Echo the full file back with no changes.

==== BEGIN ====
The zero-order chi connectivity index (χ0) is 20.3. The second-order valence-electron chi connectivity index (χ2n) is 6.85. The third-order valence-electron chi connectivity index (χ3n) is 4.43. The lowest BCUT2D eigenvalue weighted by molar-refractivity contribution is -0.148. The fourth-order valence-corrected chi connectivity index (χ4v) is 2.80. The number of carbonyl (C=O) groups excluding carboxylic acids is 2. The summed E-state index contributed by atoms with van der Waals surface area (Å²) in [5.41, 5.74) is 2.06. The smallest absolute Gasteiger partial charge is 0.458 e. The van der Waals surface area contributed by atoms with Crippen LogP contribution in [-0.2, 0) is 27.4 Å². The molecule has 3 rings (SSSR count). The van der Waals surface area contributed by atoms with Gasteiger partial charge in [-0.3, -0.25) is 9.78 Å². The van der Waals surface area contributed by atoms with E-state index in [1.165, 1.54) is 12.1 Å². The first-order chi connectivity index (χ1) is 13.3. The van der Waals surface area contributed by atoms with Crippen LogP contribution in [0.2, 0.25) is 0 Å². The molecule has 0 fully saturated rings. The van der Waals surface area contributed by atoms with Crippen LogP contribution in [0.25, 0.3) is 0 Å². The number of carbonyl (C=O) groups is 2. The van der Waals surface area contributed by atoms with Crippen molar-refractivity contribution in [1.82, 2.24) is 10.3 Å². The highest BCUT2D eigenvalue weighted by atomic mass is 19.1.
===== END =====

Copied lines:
The zero-order chi connectivity index (χ0) is 20.3. The second-order valence-electron chi connectivity index (χ2n) is 6.85. The third-order valence-electron chi connectivity index (χ3n) is 4.43. The lowest BCUT2D eigenvalue weighted by molar-refractivity contribution is -0.148. The fourth-order valence-corrected chi connectivity index (χ4v) is 2.80. The number of carbonyl (C=O) groups excluding carboxylic acids is 2. The summed E-state index contributed by atoms with van der Waals surface area (Å²) in [5.41, 5.74) is 2.06. The smallest absolute Gasteiger partial charge is 0.458 e. The van der Waals surface area contributed by atoms with Crippen LogP contribution in [-0.2, 0) is 27.4 Å². The molecule has 3 rings (SSSR count). The van der Waals surface area contributed by atoms with Gasteiger partial charge in [-0.3, -0.25) is 9.78 Å². The van der Waals surface area contributed by atoms with E-state index in [1.165, 1.54) is 12.1 Å². The first-order chi connectivity index (χ1) is 13.3. The van der Waals surface area contributed by atoms with Crippen LogP contribution in [0.2, 0.25) is 0 Å². The molecule has 0 fully saturated rings. The van der Waals surface area contributed by atoms with Crippen LogP contribution in [0.25, 0.3) is 0 Å². The number of carbonyl (C=O) groups is 2. The van der Waals surface area contributed by atoms with Crippen molar-refractivity contribution in [1.82, 2.24) is 10.3 Å². The highest BCUT2D eigenvalue weighted by atomic mass is 19.1.